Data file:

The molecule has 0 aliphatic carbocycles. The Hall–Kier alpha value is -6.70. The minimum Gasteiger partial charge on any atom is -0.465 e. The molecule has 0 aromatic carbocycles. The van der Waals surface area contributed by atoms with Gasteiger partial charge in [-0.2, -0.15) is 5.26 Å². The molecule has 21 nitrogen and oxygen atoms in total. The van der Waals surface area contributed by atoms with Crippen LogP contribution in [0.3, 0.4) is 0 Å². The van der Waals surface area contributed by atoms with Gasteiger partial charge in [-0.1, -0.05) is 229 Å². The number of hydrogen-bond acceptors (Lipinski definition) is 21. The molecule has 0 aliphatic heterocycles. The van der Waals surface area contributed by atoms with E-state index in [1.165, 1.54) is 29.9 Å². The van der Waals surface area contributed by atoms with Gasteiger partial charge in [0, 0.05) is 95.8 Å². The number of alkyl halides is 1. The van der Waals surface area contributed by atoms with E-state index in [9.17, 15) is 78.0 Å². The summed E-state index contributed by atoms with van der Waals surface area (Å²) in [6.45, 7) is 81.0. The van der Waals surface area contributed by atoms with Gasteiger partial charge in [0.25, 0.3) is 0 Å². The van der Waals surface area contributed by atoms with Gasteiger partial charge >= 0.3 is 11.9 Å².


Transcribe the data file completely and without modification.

The molecule has 0 aliphatic carbocycles. The Hall–Kier alpha value is -6.70. The minimum Gasteiger partial charge on any atom is -0.465 e. The molecule has 0 aromatic carbocycles. The van der Waals surface area contributed by atoms with Gasteiger partial charge in [-0.2, -0.15) is 5.26 Å². The molecule has 21 nitrogen and oxygen atoms in total. The van der Waals surface area contributed by atoms with Crippen LogP contribution in [0.3, 0.4) is 0 Å². The van der Waals surface area contributed by atoms with Gasteiger partial charge in [-0.1, -0.05) is 229 Å². The number of hydrogen-bond acceptors (Lipinski definition) is 21. The molecule has 0 aliphatic heterocycles. The van der Waals surface area contributed by atoms with E-state index in [1.165, 1.54) is 29.9 Å². The van der Waals surface area contributed by atoms with Gasteiger partial charge in [0, 0.05) is 95.8 Å². The number of alkyl halides is 1. The van der Waals surface area contributed by atoms with E-state index in [9.17, 15) is 78.0 Å². The summed E-state index contributed by atoms with van der Waals surface area (Å²) in [6.45, 7) is 81.0. The van der Waals surface area contributed by atoms with Gasteiger partial charge in [0.25, 0.3) is 0 Å². The van der Waals surface area contributed by atoms with Gasteiger partial charge >= 0.3 is 11.9 Å².